Much lip service has been given to the complexities behind developing and manufacturing cell and gene therapies. But navigating those challenges don’t end once the treatment is approved — especially when it comes to autologous cell therapies, which require the patient’s own cells.
“People talk about cell and gene therapies in a bucket too much. But autologous therapies are so different — everything involved in them is very different,” explains Greg Christianson, a principal at Nuvera Life Science Consulting, which specializes in “patient-centric solutions that enhance access and adherence to rare diseases and specialty therapeutics.”
In particular, Christianson says that when rolling out an autologous cell therapy — such as a CAR-T — companies need to make critical decisions around managing team and patient management to avoid delays that could emerge.
Here are four ways Christianson says companies can help prepare for a cell therapy launch.
Know your philosophy: "First and foremost is the philosophical decision a manufacturer needs to make about whether or not they want to pursue a relationship with the patient and caregiver involved in their treatment,” Christianson says.
Unlike traditional treatments, the experience of receiving an autologous cell therapy is more arduous for patients, who produce the raw material themselves: their own cells. This begins a complex series of steps that can often require travel, longer hospital stays, and at times, participation in regulatory-required follow-up studies.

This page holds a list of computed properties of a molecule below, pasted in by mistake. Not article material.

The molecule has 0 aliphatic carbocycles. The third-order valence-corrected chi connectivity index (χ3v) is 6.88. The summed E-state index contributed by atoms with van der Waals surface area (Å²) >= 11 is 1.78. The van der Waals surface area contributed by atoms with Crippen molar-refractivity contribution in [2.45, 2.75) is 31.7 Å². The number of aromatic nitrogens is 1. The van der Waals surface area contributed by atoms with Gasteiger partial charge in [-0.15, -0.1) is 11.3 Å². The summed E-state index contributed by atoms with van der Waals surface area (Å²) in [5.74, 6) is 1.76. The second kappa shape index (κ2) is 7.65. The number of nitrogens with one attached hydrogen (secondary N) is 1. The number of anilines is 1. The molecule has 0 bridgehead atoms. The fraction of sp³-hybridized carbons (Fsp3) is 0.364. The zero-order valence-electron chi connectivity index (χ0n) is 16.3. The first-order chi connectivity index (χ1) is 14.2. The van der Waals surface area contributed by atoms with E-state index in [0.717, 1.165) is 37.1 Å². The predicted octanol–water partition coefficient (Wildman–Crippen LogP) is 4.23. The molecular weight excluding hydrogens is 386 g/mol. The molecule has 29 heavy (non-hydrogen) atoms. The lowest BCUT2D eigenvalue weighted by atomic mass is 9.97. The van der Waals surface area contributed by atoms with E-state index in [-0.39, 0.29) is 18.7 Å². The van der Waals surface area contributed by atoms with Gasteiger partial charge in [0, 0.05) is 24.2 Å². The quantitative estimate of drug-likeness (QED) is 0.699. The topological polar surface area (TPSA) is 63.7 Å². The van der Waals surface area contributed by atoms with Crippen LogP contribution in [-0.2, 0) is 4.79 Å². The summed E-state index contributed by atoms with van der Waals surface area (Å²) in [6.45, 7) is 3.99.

Because this creates many touchpoints with highly trained healthcare providers, the relationship that patients develop with caregivers is more involved than when receiving other types of therapies. And Christianson notes that pharma companies providing the treatment typically aim to find a balance between guiding patients through this journey, while not getting in the way of their caregivers.
“Patients [receiving cell therapies] are often in dire straits, so the greater relationship pharma companies have with patients, the greater the risk is that they’ll get in the way of the relationship the patient and treatment center have,” he says.
To help, Christianson advises that companies decide what level of involvement is a good fit for them before rollout. Often, companies start by looking at the typical pain points patients are likely to encounter and then at how they can provide assistance. For example, some companies may provide travel and lodging support. Others may create a program that walks patients through the whole process while laying out what kinds of services and support they can provide.
Either way, Christianson says that “creating that foundational view of the treatment experience provides an organizational asset that gets everyone on the same page.”
Earn a good rapport with treatment sites: Starting in the clinical trials process, manufacturers identify a number of treatment centers to administer their therapy. At first, they may only have a handful of centers in their network. But if the therapy is approved, they’ll need to expand to reach more. And when a pharma company begins negotiating with sites, its reputation could impact whether or not the site wants to form a partnership.